The Pivotal Swiss Temple
Richard O. Cowan, “The Pivotal Swiss Temple,” in Regional Studies in Latter-day Saint Church History: Europe, ed. Donald Q. Cannon and Brent L. Top (Provo, UT: Religious Studies Center, Brigham Young University, 2003), 129–45.
The adjective pivotal literally refers to a point at which things turn or change direction. The Swiss Temple occupies such a turning point in Latter-day Saint history for at least two reasons: (1) ir was the first “overseas” temple, and (2) it was the first to employ new audiovisual media in presenting the sacred endowment instructions.
The construction of the Swiss Temple was a significant reflection of the worldwide Latter-day Saint growth following the close of World War II and of the impact made by David O. McKay. A fellow Church leader and biographer asserted that President McKay “was the prophet who bridged the gap and ushered The Church of Jesus Christ of Latter-day Saints from a status of powerful provincialism to one of international influence.” This began with his worldwide tour of missions in 1921 and “culminated with his initiatives in constructing temples abroad.” President McKay stressed that “Zion” is not confined to any particular geographical location, but it is “a condition of heart and mind” which can be found in any part of the world.  Consequently, General Authorities counseled the Saints to remain in their homelands and build up the Church there.
The President also explained that “one of the distinguishing features of the Church of Jesus Christ . . . is the eternal nature of its ordinances and ceremonies” performed only in temples.  In the postwar years, however, temples were located only in the United States and Canada. Although overseas Saints understood that they were part of Zion, they still felt the need to go to America for the Church’s highest blessings.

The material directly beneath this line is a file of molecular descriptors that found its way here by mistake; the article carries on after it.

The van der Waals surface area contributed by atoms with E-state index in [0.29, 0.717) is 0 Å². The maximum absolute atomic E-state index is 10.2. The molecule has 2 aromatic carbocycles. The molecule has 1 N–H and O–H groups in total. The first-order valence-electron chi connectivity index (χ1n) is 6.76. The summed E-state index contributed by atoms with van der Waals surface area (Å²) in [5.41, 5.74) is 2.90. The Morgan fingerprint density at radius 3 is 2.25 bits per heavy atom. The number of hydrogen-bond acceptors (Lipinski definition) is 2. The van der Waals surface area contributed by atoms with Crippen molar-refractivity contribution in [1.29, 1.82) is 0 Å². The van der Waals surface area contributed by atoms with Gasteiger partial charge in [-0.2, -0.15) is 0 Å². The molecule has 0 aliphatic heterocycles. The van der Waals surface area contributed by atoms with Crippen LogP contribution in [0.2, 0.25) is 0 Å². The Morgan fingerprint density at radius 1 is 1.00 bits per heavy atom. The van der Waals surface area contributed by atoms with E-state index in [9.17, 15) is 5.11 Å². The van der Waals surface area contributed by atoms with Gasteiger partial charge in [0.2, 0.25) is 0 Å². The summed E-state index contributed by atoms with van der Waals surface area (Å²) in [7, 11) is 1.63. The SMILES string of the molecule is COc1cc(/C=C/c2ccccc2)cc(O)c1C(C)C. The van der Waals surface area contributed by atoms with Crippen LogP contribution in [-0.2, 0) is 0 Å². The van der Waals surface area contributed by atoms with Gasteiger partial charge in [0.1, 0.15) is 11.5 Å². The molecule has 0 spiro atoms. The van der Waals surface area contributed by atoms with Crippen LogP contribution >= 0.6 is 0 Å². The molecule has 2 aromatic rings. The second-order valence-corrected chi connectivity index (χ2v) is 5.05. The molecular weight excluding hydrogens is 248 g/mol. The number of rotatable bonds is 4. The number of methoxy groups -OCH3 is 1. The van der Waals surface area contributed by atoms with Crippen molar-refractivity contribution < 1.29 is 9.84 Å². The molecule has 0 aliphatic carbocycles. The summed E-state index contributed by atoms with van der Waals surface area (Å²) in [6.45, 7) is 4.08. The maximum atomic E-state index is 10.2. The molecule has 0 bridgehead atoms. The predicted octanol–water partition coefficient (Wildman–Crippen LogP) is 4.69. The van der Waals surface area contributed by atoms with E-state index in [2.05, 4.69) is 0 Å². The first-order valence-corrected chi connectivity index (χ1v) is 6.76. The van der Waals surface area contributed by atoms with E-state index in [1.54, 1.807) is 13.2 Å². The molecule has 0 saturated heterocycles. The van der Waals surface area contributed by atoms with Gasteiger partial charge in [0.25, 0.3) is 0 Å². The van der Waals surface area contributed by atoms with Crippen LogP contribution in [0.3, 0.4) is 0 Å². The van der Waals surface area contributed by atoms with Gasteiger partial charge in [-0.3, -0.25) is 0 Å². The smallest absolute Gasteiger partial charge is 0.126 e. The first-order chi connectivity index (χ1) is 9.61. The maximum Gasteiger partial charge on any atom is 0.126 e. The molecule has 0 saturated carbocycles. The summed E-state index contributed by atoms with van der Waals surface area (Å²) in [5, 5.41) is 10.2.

In Switzerland, for example, missionary Johann Billiter traveled throughout the country soon after the close of World War II, teaching the Church members the importance of genealogy and temple work. A newfound understanding of genealogy work, coupled with the microfilming of genealogical records in 1947, stimulated the Swiss Saints’ interest in receiving temple ordinances. This resulted in many members’ emigration to America contrary to Church leaders’ counsel.  To stem the tide it would be necessary to provide temples in Europe.
The notion of temples being built overseas was not new. In 1906 President Joseph F. Smith became the first to visit Europe while serving as President of the Church. At a conference in Bern, Switzerland, he prophesied that the time would come when Europe would “be dotted with temples.”  President Heber J. Grant made a similar declaration in 1923 when speaking at the Alberta Temple dedication in Canada: “I have no doubt in my mind that Temples of the Lord will be erected in Europe, none whatever. How soon that will come I do not know. It will not come until the spirit of peace has increased among the people of Europe.”